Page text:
I realize I'm probably the odd man out here, but I'm really disappointed in our so-called "winter" this year.

Let me clarify a bit, it's not that I love bitterly cold winds and temperatures in the teens, but I do like one or two good snows each year. I don't want a blizzard by any stretch of the imagination, all I'm asking for is a good 6-8". Why? Because I'm like a child when it comes to the snow. Honestly, I may get more excited than my kids do when snowflakes start to fall. I start thinking about all the fun things I can do in the snow, building a snowman, snowball fights, and of course, SLEDDING! Heck, I don't even mind going out and shoveling the driveway.

My love of a good snow dates back to my days growing up when my brother, sister, cousins, and I would all head to my grandparents house on Mesker Park Drive a mile or so north of Diamond Avenue and go sledding. Their property featured an epic hill off the driveway that was easily a hundred feet long and sat at what felt like a 45-degree angle. While we probably wouldn't have registered on a speedometer, it felt like you were flying down this beast. We'd create homemade ramps out of snow about halfway down that usually resulted in the sled coming out from under us before we hit the ground or we'd hit it just off-center, sending us sideways with our face dragging through the snow for another 10-15 feet before friction took over and ground us to a halt.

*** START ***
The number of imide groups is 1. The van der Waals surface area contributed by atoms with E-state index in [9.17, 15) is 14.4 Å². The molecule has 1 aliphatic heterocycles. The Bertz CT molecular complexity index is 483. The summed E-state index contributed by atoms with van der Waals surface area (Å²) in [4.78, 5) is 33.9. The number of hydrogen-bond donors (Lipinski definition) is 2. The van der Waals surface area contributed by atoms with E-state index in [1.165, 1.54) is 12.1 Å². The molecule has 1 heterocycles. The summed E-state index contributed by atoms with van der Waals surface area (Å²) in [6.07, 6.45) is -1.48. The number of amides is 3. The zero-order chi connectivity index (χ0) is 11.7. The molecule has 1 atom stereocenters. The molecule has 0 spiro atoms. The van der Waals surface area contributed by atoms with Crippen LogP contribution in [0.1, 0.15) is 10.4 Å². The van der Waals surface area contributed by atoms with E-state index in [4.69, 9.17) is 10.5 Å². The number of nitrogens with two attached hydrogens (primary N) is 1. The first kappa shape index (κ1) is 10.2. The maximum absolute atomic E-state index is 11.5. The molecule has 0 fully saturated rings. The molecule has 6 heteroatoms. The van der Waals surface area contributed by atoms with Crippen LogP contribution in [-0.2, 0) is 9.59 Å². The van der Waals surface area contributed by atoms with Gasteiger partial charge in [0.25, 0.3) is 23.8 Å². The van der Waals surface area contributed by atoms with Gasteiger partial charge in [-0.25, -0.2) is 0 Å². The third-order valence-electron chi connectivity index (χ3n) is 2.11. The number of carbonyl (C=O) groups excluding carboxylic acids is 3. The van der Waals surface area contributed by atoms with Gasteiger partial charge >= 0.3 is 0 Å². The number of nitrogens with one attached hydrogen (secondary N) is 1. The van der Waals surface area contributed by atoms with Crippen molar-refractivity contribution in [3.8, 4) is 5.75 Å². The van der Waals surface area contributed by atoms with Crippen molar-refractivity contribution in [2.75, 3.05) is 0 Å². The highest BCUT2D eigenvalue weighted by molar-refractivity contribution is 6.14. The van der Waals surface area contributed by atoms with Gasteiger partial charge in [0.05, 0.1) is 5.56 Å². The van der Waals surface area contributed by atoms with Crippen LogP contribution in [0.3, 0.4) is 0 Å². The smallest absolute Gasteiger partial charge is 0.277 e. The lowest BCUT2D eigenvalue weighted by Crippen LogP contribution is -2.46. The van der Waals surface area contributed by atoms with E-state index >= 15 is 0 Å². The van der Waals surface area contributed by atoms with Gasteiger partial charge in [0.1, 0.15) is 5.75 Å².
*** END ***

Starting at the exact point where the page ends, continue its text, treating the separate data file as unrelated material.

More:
Then there were the trees. At the base of this perceived black diamond run sat a tree line and wire fence that seperated my grandparents property from their neighbors. We would have contests to see who could ride the longest before bailing out to avoid what I assume would have been serious bodily injury had we actually smacked into one. Remember, we were kids therefore fearless and obviously not that bright.

Unfortunately, both grandparents have passed away over the years and the house has been sold, but at least I have the memories which may be the reason I love a good snow. A qualified professional could make a strong case that the snow represents a carefree time in my life where my only concern was keeping myself entertained. Or perhaps I just figured that out on my own and saved myself hundreds of dollars in therapy bills.